How Do You Maintain Personal Accountability During Recovery?

How Do You Maintain Personal Accountability During Recovery?

Achieving sobriety takes hard work, and even more work to maintain it. Maintaining sobriety requires honesty, humility, and strong accountability structures. Holding yourself accountable for decisions regarding addiction and recovery might not be a common suggestion you hear, but it’s just as important as external accountability.

Recovery experts generally avoid attributing addiction to personal choices given how much social stigma surrounds people with substance addiction. This does not mean that recovering individuals can’t or shouldn’t take responsibility for their progress. On the contrary: personal accountability is key for long-term recovery.

Why Do You Need Accountability?

The word “accountability” means taking responsibility for your actions. For people recovering from substance addiction, accountability is a key ingredient to their success. Like in other challenges, success is near impossible to achieve if you do not accept responsibility for your decisions.

Accountability matters to recovering individuals since it is rooted in deep self-reflection. You are the best person to understand your struggles and agency. To maximize your agency and minimize your weaknesses in post-treatment life, you need self-awareness about your decision-making power and the consequences of your actions.

Accountability can prevent you from regressing or slipping back into bad habits. This virtue is also liberating because it helps carve out a safe, low-risk space for you to build a healthy life back. It can help you learn to thrive in social and professional environments without the crutch of your former addiction. Its positive effects can even spill beyond recovery and into every aspect of your life.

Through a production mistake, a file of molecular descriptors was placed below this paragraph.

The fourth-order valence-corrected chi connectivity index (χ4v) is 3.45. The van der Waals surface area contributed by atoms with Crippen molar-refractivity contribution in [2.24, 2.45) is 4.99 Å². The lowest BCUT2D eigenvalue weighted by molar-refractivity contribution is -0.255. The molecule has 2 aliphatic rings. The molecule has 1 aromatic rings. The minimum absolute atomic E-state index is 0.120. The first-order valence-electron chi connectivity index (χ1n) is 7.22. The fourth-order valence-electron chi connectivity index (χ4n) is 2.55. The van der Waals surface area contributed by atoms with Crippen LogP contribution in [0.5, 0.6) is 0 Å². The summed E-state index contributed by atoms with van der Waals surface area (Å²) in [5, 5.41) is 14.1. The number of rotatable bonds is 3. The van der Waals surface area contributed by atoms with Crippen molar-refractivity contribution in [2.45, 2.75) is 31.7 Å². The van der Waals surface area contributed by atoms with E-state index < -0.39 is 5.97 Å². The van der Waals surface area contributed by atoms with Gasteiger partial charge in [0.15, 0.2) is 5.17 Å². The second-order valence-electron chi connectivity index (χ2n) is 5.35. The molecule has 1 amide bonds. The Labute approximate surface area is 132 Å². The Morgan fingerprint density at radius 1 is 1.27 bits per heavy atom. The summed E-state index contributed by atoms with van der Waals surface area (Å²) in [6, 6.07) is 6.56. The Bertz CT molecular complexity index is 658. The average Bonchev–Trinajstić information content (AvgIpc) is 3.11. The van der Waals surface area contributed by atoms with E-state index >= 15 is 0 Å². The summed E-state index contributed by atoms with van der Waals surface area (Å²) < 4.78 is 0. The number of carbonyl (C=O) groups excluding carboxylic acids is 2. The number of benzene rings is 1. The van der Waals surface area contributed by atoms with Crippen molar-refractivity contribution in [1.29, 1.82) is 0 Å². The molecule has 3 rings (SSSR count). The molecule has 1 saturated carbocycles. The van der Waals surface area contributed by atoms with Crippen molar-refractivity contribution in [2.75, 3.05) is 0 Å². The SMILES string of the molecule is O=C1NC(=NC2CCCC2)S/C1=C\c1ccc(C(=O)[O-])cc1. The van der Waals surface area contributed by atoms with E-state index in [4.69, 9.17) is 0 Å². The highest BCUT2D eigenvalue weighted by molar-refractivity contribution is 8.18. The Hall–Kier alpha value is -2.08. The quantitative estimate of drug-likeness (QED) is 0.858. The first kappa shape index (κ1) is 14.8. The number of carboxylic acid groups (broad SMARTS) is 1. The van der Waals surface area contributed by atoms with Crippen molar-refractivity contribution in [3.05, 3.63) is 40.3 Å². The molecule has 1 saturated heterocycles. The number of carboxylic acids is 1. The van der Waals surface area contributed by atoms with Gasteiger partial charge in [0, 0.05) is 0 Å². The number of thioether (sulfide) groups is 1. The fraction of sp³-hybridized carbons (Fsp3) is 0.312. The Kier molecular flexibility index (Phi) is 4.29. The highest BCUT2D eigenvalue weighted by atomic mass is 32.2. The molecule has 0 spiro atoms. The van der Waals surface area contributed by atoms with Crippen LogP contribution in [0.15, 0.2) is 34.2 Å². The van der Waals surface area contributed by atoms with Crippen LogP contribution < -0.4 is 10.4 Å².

Why Do People Avoid Accountability During Recovery?

People with a history of addiction often avoid personal accountability. Denial and deception are common signs of the absence of accountability. On one hand, people who have struggled with substance use tend to blame themselves. On the other, they may refuse to accept their mistakes and correct them. They may use addiction as a way to excuse or brush off poor behavior and avoid taking responsibility.

Moreover, these people sometimes have trouble being patient with themselves. Partly due to the influence of drugs and alcohol, their actions are not well thought out and often compulsive. Under the grip of substances, people may not have the motivation to keep themselves accountable for the bad choices they make in relationships.

As a result, long-term addiction may have caused some recovering individuals to have no sense of internal accountability, or to balk at and shy away from external accountability. For the same reason, many people do not want to start treatment, which they may find uncomfortable and emotionally challenging.

What Does Accountability Look Like in Recovery?